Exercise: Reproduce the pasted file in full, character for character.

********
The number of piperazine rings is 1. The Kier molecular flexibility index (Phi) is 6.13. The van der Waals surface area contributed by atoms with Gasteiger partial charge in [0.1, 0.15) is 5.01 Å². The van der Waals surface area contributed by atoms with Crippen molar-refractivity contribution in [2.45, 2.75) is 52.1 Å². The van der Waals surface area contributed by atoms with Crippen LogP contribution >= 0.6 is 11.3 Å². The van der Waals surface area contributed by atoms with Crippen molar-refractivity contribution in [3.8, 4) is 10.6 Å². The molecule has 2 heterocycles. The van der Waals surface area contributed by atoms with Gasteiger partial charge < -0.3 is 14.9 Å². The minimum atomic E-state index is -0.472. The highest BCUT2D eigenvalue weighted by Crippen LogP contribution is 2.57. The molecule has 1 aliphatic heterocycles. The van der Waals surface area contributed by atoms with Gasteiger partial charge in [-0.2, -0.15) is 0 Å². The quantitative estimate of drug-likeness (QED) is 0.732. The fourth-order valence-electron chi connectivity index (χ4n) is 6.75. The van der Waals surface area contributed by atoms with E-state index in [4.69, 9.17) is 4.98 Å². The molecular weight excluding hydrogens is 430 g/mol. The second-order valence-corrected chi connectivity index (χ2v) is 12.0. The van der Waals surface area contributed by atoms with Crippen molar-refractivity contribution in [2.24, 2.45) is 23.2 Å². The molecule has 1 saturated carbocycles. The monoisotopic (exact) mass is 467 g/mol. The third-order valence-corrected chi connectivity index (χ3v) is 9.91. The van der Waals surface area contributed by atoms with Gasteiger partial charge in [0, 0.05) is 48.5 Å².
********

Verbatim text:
The number of piperazine rings is 1. The Kier molecular flexibility index (Phi) is 6.13. The van der Waals surface area contributed by atoms with Gasteiger partial charge in [0.1, 0.15) is 5.01 Å². The van der Waals surface area contributed by atoms with Crippen molar-refractivity contribution in [2.45, 2.75) is 52.1 Å². The van der Waals surface area contributed by atoms with Crippen LogP contribution >= 0.6 is 11.3 Å². The van der Waals surface area contributed by atoms with Crippen molar-refractivity contribution in [3.8, 4) is 10.6 Å². The molecule has 2 heterocycles. The van der Waals surface area contributed by atoms with Gasteiger partial charge < -0.3 is 14.9 Å². The minimum atomic E-state index is -0.472. The highest BCUT2D eigenvalue weighted by Crippen LogP contribution is 2.57. The molecule has 1 aliphatic heterocycles. The van der Waals surface area contributed by atoms with Gasteiger partial charge in [-0.2, -0.15) is 0 Å². The quantitative estimate of drug-likeness (QED) is 0.732. The fourth-order valence-electron chi connectivity index (χ4n) is 6.75. The van der Waals surface area contributed by atoms with E-state index in [4.69, 9.17) is 4.98 Å². The molecular weight excluding hydrogens is 430 g/mol. The second-order valence-corrected chi connectivity index (χ2v) is 12.0. The van der Waals surface area contributed by atoms with Crippen molar-refractivity contribution in [2.24, 2.45) is 23.2 Å². The molecule has 1 saturated carbocycles. The monoisotopic (exact) mass is 467 g/mol. The third-order valence-corrected chi connectivity index (χ3v) is 9.91. The van der Waals surface area contributed by atoms with Gasteiger partial charge in [0, 0.05) is 48.5 Å².